They feed on nectar, small insects, and tree saps. The most effective method for attracting them to your feeder is by providing them with some sugar water.

2. American Robin

If there is one breed that can be found in every corner of North America, even Alaska, is the American Robin. You can even spot it in Europe; plus, it is the national bird of the United Kingdom and one of the most popular British birds. Well, as it turns out, this breed thrives in any climate, but they do have a short lifespan (2 years).

Luckily, this Orange breasted bird knows how to make the most out of its short lifespan. And they have been known to get drunk. 

American Robin tends to gorge on fermented berries and then starts demonstrating some weird behaviors like toppling over when walking.

Being colorful creatures, they have a gray upper part but don't be surprised when you see their lovely orange chest and white underside. Facially, they have blackheads, yellowish bills, and white eyering that make them stand out.

Like most small birds, they love roosting on trees in winter, so you may start seeing them come spring all over your backyard. Plus, only the ones living in Alaska and Canada are known to migrate come winter. These beauties dine on berries, earthworms, grasshoppers, and caterpillars.

3. American Woodcock

Situated in Northeastern parts of America, the American Woodcock lives longer than the Robins. They are exceptional foragers; plus, the position of their eyes makes it possible for them to watch out for predators above and around them at the same time; therefore, surprising this bird is almost impossible.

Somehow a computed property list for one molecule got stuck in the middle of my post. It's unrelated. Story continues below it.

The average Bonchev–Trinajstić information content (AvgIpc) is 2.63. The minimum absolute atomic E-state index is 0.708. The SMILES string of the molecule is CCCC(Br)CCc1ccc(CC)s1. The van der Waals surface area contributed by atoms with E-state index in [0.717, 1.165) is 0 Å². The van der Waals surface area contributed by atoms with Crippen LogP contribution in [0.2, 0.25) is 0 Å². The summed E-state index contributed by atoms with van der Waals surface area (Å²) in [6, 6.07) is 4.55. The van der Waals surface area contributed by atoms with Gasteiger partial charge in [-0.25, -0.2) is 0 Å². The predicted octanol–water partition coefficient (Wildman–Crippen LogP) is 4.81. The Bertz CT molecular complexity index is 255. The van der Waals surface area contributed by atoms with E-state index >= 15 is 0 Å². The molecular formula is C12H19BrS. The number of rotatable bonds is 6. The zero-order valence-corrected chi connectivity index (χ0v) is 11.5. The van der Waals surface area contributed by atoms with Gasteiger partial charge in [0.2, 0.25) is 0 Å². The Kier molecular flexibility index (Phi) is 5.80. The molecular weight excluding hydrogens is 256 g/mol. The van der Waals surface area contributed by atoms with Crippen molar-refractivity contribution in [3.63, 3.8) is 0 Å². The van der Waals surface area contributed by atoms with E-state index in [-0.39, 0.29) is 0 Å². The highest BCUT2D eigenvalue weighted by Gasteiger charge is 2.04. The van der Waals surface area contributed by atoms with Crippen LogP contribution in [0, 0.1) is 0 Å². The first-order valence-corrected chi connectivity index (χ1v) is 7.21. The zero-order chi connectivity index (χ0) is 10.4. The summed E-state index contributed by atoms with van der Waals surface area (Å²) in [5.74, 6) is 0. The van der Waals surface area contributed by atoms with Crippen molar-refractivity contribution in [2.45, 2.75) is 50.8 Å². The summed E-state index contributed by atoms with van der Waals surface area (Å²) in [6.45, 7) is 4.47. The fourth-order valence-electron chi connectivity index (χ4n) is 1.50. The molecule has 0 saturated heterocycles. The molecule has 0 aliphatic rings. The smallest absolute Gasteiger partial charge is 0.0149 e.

Unlike most orange-chested birds, the American Woodcock has an Achille's heel, which is a form of weakness, especially when startled. 

This orange breasted bird tends to freeze for a few seconds before flying away if startled. This has resulted in the death of most of them after freezing on the roads.

Unlike most animals, they have a mixture of 6 colors on their back and face (light-brown, gray, black, and tan). Its color extends to its breast like backpack straps. But it will surprise you when it spreads its wings thanks to its beautiful orange chest.

While earthworms account for almost half of their diet, they also consume flies, centipedes, and beetles.

4. Baltimore Oriole

Like most birds, the Baltimore Orioles can be found in Canada and the eastern parts of the United States. But they tend to migrate to warmer places like Central and South America in winter.